So then, dear friends, since you are looking forward to this, make every effort to be found spotless, blameless and at peace with him. Bear in mind that our Lord's patience means salvation, just as our dear brother Paul also wrote you with the wisdom that God gave him. He writes the same way in all his letters, speaking in them of these matters. His letters contain some things that are hard to understand, which ignorant and unstable people distort, as they do the other Scriptures, to their own destruction.
Therefore, dear friends, since you already know this, be on your guard so that you may not be carried away by the error of lawless men and fall from your secure position. But grow in the grace and knowledge of our Lord and Savior Jesus Christ.

Peter is calling Christians to not lose sight of their basic and unwavering goals of holy and godly living, being on guard not to be derailed by enticing distractions, erroneous teachings, or temporary and destructive pleasures. Instead we must grow in grace and grow in our knowledge of the Lord. Practically, this means that as we see others suffering in these most troubled times, we must make it our business to work to minister to their physical pain and, as we comfort them, introduce them to the Lord and His Great News of life-saving salvation and hope. We must also oppose false teaching that uses hard times to manipulate, distort and abuse the pure teaching of God leading to the physical and spiritual destruction of those left vulnerable in their suffering. We must also see the difficult days as opportunities to grow in gracious living and to seek to grow more in knowing Jesus and allowing our knowledge of Him to transform us to be more like Him day by day.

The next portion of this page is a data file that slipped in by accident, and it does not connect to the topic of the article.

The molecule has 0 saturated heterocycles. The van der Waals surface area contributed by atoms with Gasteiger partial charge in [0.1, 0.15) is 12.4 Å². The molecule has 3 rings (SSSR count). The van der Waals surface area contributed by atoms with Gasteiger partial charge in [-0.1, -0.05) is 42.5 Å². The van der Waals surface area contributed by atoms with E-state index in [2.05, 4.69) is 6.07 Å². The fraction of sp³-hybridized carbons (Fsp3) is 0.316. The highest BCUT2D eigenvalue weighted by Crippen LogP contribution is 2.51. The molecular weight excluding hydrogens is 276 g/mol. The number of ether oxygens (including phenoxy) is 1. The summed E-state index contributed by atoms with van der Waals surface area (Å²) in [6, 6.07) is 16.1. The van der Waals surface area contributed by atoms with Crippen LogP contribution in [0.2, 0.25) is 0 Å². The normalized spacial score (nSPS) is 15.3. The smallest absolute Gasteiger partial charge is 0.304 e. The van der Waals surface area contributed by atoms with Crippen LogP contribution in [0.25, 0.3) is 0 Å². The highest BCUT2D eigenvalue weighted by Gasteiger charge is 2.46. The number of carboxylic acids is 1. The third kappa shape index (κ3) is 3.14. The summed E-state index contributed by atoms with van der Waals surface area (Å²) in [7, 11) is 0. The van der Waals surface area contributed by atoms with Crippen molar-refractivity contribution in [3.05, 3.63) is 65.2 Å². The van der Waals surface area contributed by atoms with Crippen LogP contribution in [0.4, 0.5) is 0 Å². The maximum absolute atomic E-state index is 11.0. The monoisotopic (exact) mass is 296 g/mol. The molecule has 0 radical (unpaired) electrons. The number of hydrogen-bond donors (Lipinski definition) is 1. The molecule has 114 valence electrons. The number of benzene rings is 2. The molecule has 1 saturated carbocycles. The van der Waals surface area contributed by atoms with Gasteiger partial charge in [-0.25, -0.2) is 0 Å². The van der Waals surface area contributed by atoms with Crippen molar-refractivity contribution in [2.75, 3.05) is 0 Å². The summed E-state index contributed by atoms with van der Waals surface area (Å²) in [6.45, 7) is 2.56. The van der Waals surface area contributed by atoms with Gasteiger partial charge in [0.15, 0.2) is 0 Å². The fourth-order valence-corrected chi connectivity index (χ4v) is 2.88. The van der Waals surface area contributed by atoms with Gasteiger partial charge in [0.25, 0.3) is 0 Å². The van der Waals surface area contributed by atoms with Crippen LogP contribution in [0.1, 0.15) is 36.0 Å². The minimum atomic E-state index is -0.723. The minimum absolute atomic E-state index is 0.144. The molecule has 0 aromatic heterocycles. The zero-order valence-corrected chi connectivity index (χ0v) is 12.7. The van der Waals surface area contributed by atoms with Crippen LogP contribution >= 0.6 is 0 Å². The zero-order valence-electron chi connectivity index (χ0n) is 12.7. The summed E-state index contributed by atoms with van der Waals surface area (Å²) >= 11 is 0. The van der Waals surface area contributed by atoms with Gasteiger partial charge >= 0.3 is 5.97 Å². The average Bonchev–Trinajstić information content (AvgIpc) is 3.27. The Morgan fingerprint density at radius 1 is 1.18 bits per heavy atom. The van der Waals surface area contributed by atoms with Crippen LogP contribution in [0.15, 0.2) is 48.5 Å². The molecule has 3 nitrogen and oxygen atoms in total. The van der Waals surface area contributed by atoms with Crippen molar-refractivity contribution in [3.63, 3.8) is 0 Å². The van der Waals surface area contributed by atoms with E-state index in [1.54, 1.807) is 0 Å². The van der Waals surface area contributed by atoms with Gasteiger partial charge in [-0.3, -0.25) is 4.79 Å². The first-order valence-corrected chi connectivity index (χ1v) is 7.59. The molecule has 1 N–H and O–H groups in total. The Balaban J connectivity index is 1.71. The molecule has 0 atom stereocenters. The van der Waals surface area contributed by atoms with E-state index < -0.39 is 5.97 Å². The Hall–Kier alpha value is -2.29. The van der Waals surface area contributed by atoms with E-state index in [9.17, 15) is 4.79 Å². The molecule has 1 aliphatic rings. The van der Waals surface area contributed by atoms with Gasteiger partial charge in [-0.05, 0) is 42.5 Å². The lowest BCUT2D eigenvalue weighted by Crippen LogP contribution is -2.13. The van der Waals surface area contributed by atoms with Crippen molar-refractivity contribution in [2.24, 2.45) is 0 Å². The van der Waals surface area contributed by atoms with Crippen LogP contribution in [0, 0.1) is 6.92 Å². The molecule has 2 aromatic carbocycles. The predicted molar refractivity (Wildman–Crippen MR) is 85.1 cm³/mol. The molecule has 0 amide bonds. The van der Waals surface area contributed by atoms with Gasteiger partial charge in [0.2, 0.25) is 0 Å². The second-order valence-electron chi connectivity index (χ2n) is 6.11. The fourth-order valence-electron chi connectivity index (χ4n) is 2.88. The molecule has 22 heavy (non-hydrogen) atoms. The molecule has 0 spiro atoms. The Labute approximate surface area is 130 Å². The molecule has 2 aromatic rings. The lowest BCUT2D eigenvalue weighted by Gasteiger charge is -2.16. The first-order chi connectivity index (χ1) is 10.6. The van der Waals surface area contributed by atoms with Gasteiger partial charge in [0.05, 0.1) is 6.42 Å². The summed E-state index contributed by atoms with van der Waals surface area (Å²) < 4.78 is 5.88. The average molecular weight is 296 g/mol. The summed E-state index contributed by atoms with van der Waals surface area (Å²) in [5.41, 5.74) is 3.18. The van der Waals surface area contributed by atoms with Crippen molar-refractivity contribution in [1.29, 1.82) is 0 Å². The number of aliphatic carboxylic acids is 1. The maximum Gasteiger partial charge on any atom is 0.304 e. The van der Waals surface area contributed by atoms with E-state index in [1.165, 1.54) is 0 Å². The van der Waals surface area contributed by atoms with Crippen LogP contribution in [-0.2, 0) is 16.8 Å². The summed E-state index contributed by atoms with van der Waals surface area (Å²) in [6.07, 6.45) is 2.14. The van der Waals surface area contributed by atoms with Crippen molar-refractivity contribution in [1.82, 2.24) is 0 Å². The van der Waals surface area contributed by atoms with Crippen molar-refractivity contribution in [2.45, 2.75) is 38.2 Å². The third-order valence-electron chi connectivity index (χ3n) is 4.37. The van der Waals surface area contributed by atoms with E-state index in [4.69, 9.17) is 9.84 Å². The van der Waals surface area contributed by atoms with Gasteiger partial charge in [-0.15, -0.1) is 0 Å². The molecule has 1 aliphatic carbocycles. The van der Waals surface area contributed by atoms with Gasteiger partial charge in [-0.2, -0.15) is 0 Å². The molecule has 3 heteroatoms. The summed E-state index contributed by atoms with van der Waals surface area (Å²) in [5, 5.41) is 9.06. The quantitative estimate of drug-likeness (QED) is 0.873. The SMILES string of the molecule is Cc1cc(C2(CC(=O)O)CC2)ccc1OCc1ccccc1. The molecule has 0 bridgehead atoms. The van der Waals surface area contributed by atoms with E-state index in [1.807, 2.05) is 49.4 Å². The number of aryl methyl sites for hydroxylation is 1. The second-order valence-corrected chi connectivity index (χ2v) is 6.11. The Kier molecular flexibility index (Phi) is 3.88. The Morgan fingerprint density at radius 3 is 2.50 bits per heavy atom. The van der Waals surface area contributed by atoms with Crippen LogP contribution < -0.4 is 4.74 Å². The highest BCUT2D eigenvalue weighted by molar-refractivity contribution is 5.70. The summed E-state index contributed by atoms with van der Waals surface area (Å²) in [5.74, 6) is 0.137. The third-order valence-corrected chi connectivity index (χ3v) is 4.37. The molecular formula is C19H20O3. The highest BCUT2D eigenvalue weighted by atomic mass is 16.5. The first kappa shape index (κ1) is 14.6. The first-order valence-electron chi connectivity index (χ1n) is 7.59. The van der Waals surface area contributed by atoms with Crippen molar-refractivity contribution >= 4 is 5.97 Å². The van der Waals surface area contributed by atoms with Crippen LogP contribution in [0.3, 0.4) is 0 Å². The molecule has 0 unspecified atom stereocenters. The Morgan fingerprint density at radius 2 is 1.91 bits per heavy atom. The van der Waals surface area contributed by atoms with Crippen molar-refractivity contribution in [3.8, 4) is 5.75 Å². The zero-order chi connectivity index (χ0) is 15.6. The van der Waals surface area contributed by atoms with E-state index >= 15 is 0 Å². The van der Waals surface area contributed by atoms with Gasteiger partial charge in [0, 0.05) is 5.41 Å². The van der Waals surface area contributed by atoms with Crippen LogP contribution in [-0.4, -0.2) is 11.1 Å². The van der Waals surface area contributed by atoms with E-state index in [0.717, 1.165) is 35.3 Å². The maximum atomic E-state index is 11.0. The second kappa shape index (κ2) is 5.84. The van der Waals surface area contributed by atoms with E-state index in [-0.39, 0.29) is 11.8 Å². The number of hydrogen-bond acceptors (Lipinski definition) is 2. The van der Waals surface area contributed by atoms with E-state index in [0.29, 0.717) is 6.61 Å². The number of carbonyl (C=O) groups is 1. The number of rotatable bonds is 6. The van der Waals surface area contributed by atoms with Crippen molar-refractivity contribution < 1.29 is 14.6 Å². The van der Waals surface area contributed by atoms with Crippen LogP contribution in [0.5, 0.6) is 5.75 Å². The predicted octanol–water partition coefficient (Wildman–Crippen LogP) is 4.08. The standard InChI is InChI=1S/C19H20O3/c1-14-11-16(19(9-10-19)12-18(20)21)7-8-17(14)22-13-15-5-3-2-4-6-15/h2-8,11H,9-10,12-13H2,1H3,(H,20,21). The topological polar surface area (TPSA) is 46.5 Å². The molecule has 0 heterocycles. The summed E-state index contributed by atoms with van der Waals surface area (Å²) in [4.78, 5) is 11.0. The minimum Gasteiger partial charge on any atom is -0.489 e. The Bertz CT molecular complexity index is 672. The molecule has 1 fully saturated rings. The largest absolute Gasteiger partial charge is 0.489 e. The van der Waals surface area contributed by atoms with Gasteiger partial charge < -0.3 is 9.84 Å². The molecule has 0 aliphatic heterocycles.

Are we in the end times? Perhaps. Whatever your view on the timing of “The End”, consider this: whenever a person dies, that individual faces “the end of the world” for them in that moment! Daily untold numbers of people face their own personal “consummation of all things.” Therefore, regardless of whether we are in the “Macro” end times of history or the “Micro” end times of individuals, the mission we have been given does not change – To be witnesses for the Lord Jesus here, there and everywhere, letting our light shine before everyone so that they will see the good we do and glorify our Heavenly Father. The end is near for someone, let’s be about our Lord’s Business until He comes again or until He comes for us. Until next time…